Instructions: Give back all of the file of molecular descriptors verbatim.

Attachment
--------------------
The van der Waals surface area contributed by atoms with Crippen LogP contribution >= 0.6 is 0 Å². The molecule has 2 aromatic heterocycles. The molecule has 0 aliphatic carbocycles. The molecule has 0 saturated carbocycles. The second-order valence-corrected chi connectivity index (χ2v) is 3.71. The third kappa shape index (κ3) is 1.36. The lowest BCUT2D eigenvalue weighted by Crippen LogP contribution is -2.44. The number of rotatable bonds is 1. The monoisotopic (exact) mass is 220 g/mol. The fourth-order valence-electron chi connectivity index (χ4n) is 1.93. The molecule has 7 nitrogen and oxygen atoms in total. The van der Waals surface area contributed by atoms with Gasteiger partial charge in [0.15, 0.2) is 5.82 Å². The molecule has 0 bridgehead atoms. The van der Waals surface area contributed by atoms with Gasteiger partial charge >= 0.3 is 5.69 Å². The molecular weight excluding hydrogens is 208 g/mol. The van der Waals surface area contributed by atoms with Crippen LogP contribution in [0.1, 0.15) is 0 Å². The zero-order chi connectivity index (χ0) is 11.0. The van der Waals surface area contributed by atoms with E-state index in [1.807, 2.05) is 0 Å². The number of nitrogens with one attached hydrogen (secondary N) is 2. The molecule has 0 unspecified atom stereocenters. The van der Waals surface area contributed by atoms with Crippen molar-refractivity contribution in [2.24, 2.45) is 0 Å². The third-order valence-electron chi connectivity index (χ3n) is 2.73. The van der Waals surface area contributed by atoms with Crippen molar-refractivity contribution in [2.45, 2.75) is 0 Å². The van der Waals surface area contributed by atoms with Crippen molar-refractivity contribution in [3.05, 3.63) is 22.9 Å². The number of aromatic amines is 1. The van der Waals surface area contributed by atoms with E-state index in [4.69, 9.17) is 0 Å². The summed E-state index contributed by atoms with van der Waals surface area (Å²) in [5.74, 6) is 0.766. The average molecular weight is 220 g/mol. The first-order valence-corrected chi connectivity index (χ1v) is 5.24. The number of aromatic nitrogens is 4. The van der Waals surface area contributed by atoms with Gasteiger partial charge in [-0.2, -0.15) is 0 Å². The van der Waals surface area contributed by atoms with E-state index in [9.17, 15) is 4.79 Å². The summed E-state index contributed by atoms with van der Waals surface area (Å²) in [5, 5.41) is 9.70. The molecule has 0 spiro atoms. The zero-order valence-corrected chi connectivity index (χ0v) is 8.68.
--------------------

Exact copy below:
The van der Waals surface area contributed by atoms with Crippen LogP contribution >= 0.6 is 0 Å². The molecule has 2 aromatic heterocycles. The molecule has 0 aliphatic carbocycles. The molecule has 0 saturated carbocycles. The second-order valence-corrected chi connectivity index (χ2v) is 3.71. The third kappa shape index (κ3) is 1.36. The lowest BCUT2D eigenvalue weighted by Crippen LogP contribution is -2.44. The number of rotatable bonds is 1. The monoisotopic (exact) mass is 220 g/mol. The fourth-order valence-electron chi connectivity index (χ4n) is 1.93. The molecule has 7 nitrogen and oxygen atoms in total. The van der Waals surface area contributed by atoms with Gasteiger partial charge in [0.15, 0.2) is 5.82 Å². The molecule has 0 bridgehead atoms. The van der Waals surface area contributed by atoms with Gasteiger partial charge >= 0.3 is 5.69 Å². The molecular weight excluding hydrogens is 208 g/mol. The van der Waals surface area contributed by atoms with Crippen LogP contribution in [0.1, 0.15) is 0 Å². The zero-order chi connectivity index (χ0) is 11.0. The van der Waals surface area contributed by atoms with E-state index in [1.807, 2.05) is 0 Å². The number of nitrogens with one attached hydrogen (secondary N) is 2. The molecule has 0 unspecified atom stereocenters. The van der Waals surface area contributed by atoms with Crippen molar-refractivity contribution in [2.24, 2.45) is 0 Å². The third-order valence-electron chi connectivity index (χ3n) is 2.73. The van der Waals surface area contributed by atoms with Crippen molar-refractivity contribution in [2.45, 2.75) is 0 Å². The van der Waals surface area contributed by atoms with Crippen molar-refractivity contribution in [3.05, 3.63) is 22.9 Å². The number of aromatic amines is 1. The van der Waals surface area contributed by atoms with E-state index in [4.69, 9.17) is 0 Å². The summed E-state index contributed by atoms with van der Waals surface area (Å²) in [5.74, 6) is 0.766. The average molecular weight is 220 g/mol. The first-order valence-corrected chi connectivity index (χ1v) is 5.24. The number of aromatic nitrogens is 4. The van der Waals surface area contributed by atoms with Gasteiger partial charge in [-0.2, -0.15) is 0 Å². The van der Waals surface area contributed by atoms with E-state index in [9.17, 15) is 4.79 Å². The summed E-state index contributed by atoms with van der Waals surface area (Å²) in [5, 5.41) is 9.70. The molecule has 0 spiro atoms. The zero-order valence-corrected chi connectivity index (χ0v) is 8.68.